Big year for GA-ASI Remotely Piloted Aircraft

Line of Defence Magazine, Winter 2018

GA-ASI Guardian MQ-9
First large-scale commercial demonstration of a Remotely Piloted Aircraft (a modified Guardian MQ-9) conducted on Iki Island, Japan. Image: supplied.

At the half-way mark of 2018, it’s already shaping up to be a banner year for General Atomics Aeronautical Systems (GA-ASI).

In April, the Predator family of aircraft, which includes the Reaper, Gray Eagle, and new MQ-9B SkyGuardian, surpassed five million flight hours, the majority of which have occurred in combat.

In May, GA-ASI undertook the first large-scale commercial demonstration of a Remotely Piloted Aircraft (RPA) over a period of three weeks on Iki Island, Japan. The Guardian (a modified MQ-9) collected data for scientific research that will be shared across multiple government agencies, and flight data will be given to airspace management organisations to help establish procedures for using RPA systems in national and international civil airspace.

The aircraft’s sensors included a long-range maritime surface-search radar, stabilised optical and infrared video cameras, and a Detect and Avoid (DAA) System, which included a short-range air-to-air radar. This configuration is similar to that operated by the US Department of Homeland Security over the maritime approaches to the US.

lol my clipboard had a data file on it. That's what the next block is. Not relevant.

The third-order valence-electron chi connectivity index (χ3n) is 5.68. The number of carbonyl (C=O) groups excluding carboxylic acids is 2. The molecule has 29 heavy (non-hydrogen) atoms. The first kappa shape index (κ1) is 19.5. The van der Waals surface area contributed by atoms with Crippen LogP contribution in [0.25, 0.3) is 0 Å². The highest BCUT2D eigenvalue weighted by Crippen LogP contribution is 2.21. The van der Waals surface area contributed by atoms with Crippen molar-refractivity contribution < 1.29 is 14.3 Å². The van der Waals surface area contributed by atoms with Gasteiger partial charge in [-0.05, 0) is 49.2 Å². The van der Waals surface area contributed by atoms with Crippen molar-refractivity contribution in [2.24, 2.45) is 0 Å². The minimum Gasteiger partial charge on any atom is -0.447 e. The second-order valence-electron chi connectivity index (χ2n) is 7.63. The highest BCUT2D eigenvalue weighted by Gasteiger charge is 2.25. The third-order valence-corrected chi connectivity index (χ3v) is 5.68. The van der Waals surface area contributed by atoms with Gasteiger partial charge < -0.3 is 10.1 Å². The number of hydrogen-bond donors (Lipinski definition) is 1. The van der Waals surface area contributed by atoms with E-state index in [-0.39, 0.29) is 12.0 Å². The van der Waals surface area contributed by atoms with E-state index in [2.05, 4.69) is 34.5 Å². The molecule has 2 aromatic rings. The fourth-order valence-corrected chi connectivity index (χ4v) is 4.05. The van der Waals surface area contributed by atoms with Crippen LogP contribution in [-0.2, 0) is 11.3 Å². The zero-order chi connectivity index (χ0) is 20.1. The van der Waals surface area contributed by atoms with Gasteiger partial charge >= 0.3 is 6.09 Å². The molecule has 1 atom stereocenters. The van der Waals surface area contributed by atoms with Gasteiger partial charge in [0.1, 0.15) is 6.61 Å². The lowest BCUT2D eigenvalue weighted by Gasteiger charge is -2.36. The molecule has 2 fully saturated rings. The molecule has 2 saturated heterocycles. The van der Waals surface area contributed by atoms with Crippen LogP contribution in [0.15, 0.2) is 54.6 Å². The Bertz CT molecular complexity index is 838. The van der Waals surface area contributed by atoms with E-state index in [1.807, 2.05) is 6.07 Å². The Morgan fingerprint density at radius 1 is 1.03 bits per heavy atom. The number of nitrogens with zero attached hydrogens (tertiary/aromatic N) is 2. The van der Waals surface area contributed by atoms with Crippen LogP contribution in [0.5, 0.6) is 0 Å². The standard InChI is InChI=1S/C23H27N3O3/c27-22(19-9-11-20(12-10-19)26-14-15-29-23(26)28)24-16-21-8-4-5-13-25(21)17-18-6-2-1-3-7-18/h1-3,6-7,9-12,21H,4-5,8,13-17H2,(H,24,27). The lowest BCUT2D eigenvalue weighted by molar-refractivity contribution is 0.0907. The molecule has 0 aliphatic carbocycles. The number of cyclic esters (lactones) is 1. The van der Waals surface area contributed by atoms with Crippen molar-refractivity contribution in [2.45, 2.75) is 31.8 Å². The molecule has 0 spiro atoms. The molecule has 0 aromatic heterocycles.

The Guardian flights consisted of approximately 10 five-hour sorties over a three-week period; however, this aircraft configuration is capable of more than 20-hours’ endurance in a single sortie.

In June, NASA successfully demonstrated GA-ASI’s Detect and Avoid System on their Ikhana MQ-9. The DAA system combines automatic collision avoidance with the ability to remain ‘well-clear’ of other airspace users. The DAA’s ubsystems include a GA-ASI-developed airborne radar, a TCAS II and DAA tracking capability from Honeywell, ADS-B In and Conflict Prediction and Display System.

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In July, GA-ASI undertook the first trans-Atlantic flight of a Medium Altitude Long Endurance (MALE) Remotely Piloted Aircraft. The flight originated at GA-ASI’s Flight Test and Training Center in Grand Forks, North Dakota and landed at RAF Fairford in Gloucestershire, United Kingdom.

SkyGuardian was first conceived as a development program by GA-ASI using Internal Research and Development (IRAD) funding. One of the driving principles was to deliver a RPA that would become the first unmanned system to achieve airworthiness approval to fly in civilian airspace. The UK will lead the way, followed by other military and civil aviation authorities around the world.

A maritime variant of the MQ-9B SkyGuardian, known as the SeaGuardian, can host a variety of maritime radars to provide long-range surveillance, small target detection and radar imaging. In addition, the SeaGuardian can be fitted with an Automatic Identification System (AIS) to provide positive identification of seagoing vessels.  This aircraft has an endurance of over 40 hours.

GA-ASI has offered the SeaGuardian to the New Zealand Defence Force for the Future Air Surveillance Capability.